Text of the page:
The equality required in the economic sphere is complex, takingaccount of several positions that — each according to thepresumption of equality — justify a turn away from equality. Asalient problem here is what constitutes justified exceptions to equaldistribution of goods — the main subfield in the debate overadequate conceptions of distributive equality and its currency. Thefollowing sorts of factors are usually considered eligible forjustified unequal treatment: (a) need or differing naturaldisadvantages (e.g. disabilities); (b) existing rights or claims(e.g. private property); (c) differences in the performance of specialservices (e.g. desert, efforts, or sacrifices); (d) efficiency; and(e) compensation for direct and indirect or structural discrimination(e.g. affirmative action).

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Since the nineteenth century, the political debate has increasinglycentered on the question of economic and social inequality (thisrunning alongside the question of — gradually achieved —equal rights to freedom and political participation) (Marshall1950). The main controversy here is whether, and if so to what extent,the state should establish far-reaching equality of social conditionsfor all through political measures such as redistribution of incomeand property, tax reform, a more equal educational system, socialinsurance, and positive discrimination.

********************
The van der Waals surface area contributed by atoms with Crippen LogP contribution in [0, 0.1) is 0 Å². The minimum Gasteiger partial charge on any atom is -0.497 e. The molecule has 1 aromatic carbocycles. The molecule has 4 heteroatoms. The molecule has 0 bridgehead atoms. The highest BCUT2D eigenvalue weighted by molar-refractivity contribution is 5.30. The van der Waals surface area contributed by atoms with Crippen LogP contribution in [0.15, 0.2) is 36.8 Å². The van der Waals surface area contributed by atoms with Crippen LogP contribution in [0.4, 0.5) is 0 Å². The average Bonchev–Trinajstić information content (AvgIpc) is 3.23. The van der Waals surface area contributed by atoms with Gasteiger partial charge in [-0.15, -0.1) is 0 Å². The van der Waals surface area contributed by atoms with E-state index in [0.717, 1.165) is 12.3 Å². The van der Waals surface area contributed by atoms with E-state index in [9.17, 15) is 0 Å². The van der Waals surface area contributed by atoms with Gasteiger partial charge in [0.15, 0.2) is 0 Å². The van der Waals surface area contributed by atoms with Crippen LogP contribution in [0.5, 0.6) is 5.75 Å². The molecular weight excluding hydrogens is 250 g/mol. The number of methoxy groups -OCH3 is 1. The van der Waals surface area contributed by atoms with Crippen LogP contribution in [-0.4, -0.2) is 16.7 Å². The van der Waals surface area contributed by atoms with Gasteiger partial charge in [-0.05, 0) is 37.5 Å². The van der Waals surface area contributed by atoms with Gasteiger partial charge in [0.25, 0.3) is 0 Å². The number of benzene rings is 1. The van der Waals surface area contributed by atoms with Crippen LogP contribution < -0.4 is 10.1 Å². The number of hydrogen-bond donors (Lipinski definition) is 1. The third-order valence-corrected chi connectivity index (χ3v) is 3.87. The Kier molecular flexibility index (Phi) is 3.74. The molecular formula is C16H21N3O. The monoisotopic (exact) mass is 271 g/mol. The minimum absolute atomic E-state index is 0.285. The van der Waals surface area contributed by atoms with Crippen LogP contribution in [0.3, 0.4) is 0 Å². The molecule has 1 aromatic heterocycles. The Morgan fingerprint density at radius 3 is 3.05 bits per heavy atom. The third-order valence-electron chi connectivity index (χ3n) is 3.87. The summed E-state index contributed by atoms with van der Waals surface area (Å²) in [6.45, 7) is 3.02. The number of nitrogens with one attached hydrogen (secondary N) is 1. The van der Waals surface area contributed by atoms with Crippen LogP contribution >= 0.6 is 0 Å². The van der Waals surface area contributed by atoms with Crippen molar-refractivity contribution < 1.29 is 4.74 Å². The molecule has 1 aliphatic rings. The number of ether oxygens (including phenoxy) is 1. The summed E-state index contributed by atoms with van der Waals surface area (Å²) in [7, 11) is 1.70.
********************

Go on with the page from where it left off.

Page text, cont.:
Equality Act 2010 - legislation

(iii) Equality distorts incentives promoting achievement in theeconomic field, producing an inefficiency grounded in a waste ofassets arising from the administrative costs of redistribution (Okun1975). Equality and efficiency need to be placed in a balancedrelation. Often, pareto-optimality is demanded in this respect— for the most part by economists. A social condition ispareto-optimal or pareto-efficient when it is not possible to shift toanother condition judged better by at least one person and worse bynone (Sen 1970, chap. 2, 2*). A widely discussed alternative to thePareto principle is the Kaldor-Hicks welfare criterion. Thisstipulates that a rise in social welfare is always present when thebenefits accruing through the distribution of value in a societyexceed the corresponding costs. A change thus becomes desirable whenthe winners in such a change could compensate the losers for theirlosses and still retain a substantial profit. In contrast to thePareto-criterion, the Kaldor-Hicks criterion contains a compensationrule (Kaldor 1939). For purposes of economic analysis, suchtheoretical models of optimal efficiency make a great deal ofsense. However, the analysis is always made relative to startingsituation that can be unjust and unequal. A society can thus be (closeto) pareto-optimality — i.e., no one can increase his or hermaterial goods or freedoms without diminishing those of someone else— while also displaying enormous inequalities in thedistribution of the same goods and freedoms. For this reason,egalitarians claim that it may be necessary to reducepareto-optimality for the sake of justice if there is no moreegalitarian distribution that is also pareto-optimal. In the eyes oftheir critics, equality of whatever kind should not lead to somepeople having to do with less even though this equalizing down doesnot benefit any of those who are in a worse position.